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The middle of the road is fine until you have to get somewhere.
I voted for Bob Dole in 1996. Yet his nomination drove me away from political activism for years.
I got out of the Navy in the fall of 1994. I watched the GOP reclaim the House with my nephew, Scott. I expected the Republicans to nominate a solid conservative who deliver a knock-out blow to the Clinton era two years later.
Instead, they nominated Bob Dole.
I quit. Gave up. Surrendered.
“If the Republicans want to nominated a ‘me too’ Republican,” I told friends, “there’s no point in my wasting time.”
Yeah, it was a bit petulant of me. Then, again, I’d been through a lot personally. Maybe I needed a break.
But Bob Dole?
In 1996, Bob Dole was the symbol of the GOP establishment. To Reaganites, he was a living reminder of the low-point of the Gipper’s two terms: the 1982 tax increase. As a politician, he was the worst of both worlds: an acerbic, sarcastic humor that turned off moderates and moderate deal-making politics that turned off everybody else.
I caucused, that year, for Pat Buchanan.
Buchanan had and has many flaws. But he’d have wiped up the stage with Clinton at debates. Even if he’d lost to Clinton, he’d have forced Bill to move ten steps to the right. Dole, on the other hand, brought a record that closely followed Clinton’s.
The Republican Established told us in 96 that only a moderate could win. We needed to nominate someone who could reach across the aisle and do business with the Democrats. Someone who would appeal to the Generation Xers.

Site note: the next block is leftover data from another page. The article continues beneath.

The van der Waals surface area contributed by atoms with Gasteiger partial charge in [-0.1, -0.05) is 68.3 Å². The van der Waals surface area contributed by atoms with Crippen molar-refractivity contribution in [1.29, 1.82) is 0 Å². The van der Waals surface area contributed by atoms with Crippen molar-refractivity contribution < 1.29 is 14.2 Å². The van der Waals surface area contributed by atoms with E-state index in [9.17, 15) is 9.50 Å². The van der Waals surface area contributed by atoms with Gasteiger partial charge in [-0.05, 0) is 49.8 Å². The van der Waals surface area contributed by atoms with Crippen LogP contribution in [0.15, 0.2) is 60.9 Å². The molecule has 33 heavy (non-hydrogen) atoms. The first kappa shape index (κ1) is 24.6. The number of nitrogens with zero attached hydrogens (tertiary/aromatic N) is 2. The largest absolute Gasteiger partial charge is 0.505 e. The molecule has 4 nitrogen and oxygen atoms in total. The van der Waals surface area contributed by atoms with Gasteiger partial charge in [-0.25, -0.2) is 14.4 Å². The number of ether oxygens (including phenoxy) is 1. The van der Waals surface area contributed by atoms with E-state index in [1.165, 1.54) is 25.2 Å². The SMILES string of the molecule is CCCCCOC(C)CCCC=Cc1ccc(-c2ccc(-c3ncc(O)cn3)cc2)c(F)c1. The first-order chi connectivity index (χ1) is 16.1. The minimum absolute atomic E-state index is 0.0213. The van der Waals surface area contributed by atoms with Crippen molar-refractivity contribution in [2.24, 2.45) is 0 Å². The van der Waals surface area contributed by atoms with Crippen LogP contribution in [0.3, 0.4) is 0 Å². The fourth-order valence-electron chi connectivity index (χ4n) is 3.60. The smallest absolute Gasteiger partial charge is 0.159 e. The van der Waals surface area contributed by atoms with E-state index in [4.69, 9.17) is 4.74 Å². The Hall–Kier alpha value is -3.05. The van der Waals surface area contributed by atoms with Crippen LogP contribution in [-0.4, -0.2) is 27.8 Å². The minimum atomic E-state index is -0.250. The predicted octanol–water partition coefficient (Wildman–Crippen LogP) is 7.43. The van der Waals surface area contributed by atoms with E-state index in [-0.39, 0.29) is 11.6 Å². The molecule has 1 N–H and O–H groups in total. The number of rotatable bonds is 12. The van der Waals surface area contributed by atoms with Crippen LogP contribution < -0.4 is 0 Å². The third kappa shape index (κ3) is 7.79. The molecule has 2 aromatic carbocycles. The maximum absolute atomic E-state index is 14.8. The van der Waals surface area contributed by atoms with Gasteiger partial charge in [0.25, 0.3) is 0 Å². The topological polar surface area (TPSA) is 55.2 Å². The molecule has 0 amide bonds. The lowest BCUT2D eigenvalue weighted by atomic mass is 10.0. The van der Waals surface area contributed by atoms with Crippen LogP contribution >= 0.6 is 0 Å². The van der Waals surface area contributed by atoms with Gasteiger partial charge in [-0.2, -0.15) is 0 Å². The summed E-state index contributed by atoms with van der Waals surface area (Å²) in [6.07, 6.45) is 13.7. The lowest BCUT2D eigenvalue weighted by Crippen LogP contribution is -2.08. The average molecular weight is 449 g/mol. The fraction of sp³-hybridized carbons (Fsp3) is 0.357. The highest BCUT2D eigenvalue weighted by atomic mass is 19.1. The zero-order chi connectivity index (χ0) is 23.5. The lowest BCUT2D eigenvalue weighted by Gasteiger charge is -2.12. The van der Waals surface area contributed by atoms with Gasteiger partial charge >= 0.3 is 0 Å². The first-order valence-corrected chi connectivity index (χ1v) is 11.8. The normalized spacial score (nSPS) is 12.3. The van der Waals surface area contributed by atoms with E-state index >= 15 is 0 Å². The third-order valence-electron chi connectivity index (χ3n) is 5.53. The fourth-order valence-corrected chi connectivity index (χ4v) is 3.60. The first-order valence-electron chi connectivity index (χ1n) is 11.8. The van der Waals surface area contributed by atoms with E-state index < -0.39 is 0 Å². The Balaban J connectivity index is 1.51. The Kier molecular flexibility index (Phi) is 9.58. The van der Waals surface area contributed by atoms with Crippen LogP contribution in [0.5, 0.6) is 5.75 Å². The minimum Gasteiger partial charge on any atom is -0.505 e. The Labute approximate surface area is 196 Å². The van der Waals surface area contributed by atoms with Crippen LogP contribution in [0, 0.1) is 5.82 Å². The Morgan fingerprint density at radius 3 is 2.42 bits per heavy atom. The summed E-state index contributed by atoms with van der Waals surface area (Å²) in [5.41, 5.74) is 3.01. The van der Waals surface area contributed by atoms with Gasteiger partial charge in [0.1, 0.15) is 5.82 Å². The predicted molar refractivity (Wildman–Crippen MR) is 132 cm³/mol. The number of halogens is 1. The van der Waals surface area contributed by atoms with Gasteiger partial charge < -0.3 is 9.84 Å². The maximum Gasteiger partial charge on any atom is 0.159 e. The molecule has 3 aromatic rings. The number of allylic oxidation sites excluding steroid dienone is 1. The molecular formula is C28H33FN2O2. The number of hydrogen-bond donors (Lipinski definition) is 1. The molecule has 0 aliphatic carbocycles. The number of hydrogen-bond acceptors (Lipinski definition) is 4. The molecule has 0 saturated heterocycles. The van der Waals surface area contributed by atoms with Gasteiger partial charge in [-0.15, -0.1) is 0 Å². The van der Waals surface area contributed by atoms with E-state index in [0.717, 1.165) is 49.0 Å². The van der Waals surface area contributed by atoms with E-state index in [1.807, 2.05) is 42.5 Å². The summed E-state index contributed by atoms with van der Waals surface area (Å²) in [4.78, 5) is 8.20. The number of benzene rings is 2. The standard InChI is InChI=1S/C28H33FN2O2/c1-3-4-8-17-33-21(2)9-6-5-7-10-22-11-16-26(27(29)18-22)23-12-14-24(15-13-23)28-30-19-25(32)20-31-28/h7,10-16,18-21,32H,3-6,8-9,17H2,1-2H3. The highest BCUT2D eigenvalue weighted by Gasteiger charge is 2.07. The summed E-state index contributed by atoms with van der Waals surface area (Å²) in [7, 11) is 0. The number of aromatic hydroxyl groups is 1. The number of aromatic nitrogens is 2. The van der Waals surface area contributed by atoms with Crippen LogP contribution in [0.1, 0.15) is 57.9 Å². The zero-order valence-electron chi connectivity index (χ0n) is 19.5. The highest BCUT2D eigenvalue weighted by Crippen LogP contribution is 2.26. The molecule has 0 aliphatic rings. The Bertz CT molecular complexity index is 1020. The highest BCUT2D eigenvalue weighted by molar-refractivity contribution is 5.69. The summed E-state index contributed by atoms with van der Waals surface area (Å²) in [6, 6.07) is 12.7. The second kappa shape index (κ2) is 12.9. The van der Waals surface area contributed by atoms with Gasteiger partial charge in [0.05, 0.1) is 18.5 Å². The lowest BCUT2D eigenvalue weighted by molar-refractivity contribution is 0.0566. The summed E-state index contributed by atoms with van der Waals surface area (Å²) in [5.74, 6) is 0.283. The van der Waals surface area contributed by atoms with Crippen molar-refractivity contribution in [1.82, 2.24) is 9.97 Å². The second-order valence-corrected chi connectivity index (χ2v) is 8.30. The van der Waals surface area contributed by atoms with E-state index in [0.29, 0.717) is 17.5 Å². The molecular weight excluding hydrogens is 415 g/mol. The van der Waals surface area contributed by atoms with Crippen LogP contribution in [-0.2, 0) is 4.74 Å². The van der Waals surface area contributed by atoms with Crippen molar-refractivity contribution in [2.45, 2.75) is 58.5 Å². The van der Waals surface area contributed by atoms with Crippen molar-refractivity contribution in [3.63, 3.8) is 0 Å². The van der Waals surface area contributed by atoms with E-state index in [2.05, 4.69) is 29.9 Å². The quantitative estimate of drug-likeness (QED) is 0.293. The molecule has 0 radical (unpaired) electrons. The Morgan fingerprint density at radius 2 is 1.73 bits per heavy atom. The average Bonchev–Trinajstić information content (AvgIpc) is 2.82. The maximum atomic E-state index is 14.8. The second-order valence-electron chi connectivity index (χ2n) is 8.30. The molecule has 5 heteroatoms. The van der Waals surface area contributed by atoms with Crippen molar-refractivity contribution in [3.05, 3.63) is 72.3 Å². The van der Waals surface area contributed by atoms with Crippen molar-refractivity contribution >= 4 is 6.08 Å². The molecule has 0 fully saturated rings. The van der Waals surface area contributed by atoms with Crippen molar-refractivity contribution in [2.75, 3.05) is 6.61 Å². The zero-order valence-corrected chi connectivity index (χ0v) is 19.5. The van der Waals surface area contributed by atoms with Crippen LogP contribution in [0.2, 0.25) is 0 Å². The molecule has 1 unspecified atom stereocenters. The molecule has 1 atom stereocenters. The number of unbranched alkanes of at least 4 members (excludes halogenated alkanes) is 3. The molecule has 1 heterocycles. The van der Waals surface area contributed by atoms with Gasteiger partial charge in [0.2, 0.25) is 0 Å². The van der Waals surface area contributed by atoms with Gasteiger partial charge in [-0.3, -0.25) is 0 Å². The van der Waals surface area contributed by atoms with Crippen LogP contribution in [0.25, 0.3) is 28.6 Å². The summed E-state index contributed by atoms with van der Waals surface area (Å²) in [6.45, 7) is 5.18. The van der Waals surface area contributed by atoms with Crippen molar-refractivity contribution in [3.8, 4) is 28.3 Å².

So they nominated deal-maker, aisle-crosser, tax-hiker Bob Dole.
In December of 1996, Clinton was smoking cigars in the Oval Office as Bob Dole was released into the wild.
To those who remember, who were in the trenches with the Buchanan Brigades in our fight against the GOP establishment, 2012 is looking a lot like 1996.
Once again, we’re coming off historic wins in the off-year election. Once again, we’re dealing with a GOP field of candidates that lacks a viable, solid conservative. Once again, the establishment wants us to vote for the echo candidate.
In 1996, the echo was Bob “It’s My Turn” Dole. In 2012, it’s Mitt Romney.
Look, if Romney gets the nomination, I’ll vote for the guy. I’ll work to help him defeat President Obama, because I believe that Romney would be better than Obama. The Supreme Court, alone, is reason to support any Republican over just about any Democrat.
But Romney won’t stir up the passions of the Tea Party base. He’ll remind older conservatives of Bob Dole, and he’ll remind Millennials of the guy who laid off their dad.
Bob Dole, like Mitt Romney, is too close to the middle of the road.
P.S. After I wrote this post, Bob Dole endorsed Mitt Romney. Surprise!